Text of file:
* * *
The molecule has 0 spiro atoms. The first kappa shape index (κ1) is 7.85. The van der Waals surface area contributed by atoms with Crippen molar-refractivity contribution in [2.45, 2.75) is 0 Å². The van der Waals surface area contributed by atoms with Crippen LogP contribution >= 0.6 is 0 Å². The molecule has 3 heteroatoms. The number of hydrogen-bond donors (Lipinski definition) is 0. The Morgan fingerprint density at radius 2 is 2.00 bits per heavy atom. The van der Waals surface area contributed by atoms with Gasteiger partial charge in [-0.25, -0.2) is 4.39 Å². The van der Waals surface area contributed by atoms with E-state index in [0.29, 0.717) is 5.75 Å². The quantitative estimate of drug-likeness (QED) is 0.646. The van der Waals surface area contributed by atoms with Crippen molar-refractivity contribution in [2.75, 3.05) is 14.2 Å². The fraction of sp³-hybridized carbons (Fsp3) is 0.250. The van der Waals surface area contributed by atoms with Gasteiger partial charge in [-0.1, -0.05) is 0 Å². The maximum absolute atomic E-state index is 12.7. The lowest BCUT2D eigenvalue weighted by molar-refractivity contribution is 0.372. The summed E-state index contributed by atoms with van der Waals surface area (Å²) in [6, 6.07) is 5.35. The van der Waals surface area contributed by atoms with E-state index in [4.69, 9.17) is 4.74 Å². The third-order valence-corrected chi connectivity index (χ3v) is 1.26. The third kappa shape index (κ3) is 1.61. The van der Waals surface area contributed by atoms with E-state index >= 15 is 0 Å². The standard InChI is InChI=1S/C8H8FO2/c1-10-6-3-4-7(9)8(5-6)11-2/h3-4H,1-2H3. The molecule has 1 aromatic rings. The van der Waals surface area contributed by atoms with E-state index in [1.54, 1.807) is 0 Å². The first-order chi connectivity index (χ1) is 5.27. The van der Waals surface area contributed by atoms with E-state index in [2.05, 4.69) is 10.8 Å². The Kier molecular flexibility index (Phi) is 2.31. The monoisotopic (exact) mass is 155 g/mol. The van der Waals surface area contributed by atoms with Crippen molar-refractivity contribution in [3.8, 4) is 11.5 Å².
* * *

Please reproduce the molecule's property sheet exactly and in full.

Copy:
The molecule has 0 spiro atoms. The first kappa shape index (κ1) is 7.85. The van der Waals surface area contributed by atoms with Crippen molar-refractivity contribution in [2.45, 2.75) is 0 Å². The van der Waals surface area contributed by atoms with Crippen LogP contribution >= 0.6 is 0 Å². The molecule has 3 heteroatoms. The number of hydrogen-bond donors (Lipinski definition) is 0. The Morgan fingerprint density at radius 2 is 2.00 bits per heavy atom. The van der Waals surface area contributed by atoms with Gasteiger partial charge in [-0.25, -0.2) is 4.39 Å². The van der Waals surface area contributed by atoms with E-state index in [0.29, 0.717) is 5.75 Å². The quantitative estimate of drug-likeness (QED) is 0.646. The van der Waals surface area contributed by atoms with Crippen molar-refractivity contribution in [2.75, 3.05) is 14.2 Å². The fraction of sp³-hybridized carbons (Fsp3) is 0.250. The van der Waals surface area contributed by atoms with Gasteiger partial charge in [-0.1, -0.05) is 0 Å². The maximum absolute atomic E-state index is 12.7. The lowest BCUT2D eigenvalue weighted by molar-refractivity contribution is 0.372. The summed E-state index contributed by atoms with van der Waals surface area (Å²) in [6, 6.07) is 5.35. The van der Waals surface area contributed by atoms with E-state index in [4.69, 9.17) is 4.74 Å². The third-order valence-corrected chi connectivity index (χ3v) is 1.26. The third kappa shape index (κ3) is 1.61. The van der Waals surface area contributed by atoms with E-state index >= 15 is 0 Å². The standard InChI is InChI=1S/C8H8FO2/c1-10-6-3-4-7(9)8(5-6)11-2/h3-4H,1-2H3. The molecule has 1 aromatic rings. The van der Waals surface area contributed by atoms with E-state index in [1.54, 1.807) is 0 Å². The first-order chi connectivity index (χ1) is 5.27. The van der Waals surface area contributed by atoms with E-state index in [2.05, 4.69) is 10.8 Å². The Kier molecular flexibility index (Phi) is 2.31. The monoisotopic (exact) mass is 155 g/mol. The van der Waals surface area contributed by atoms with Crippen molar-refractivity contribution in [3.8, 4) is 11.5 Å².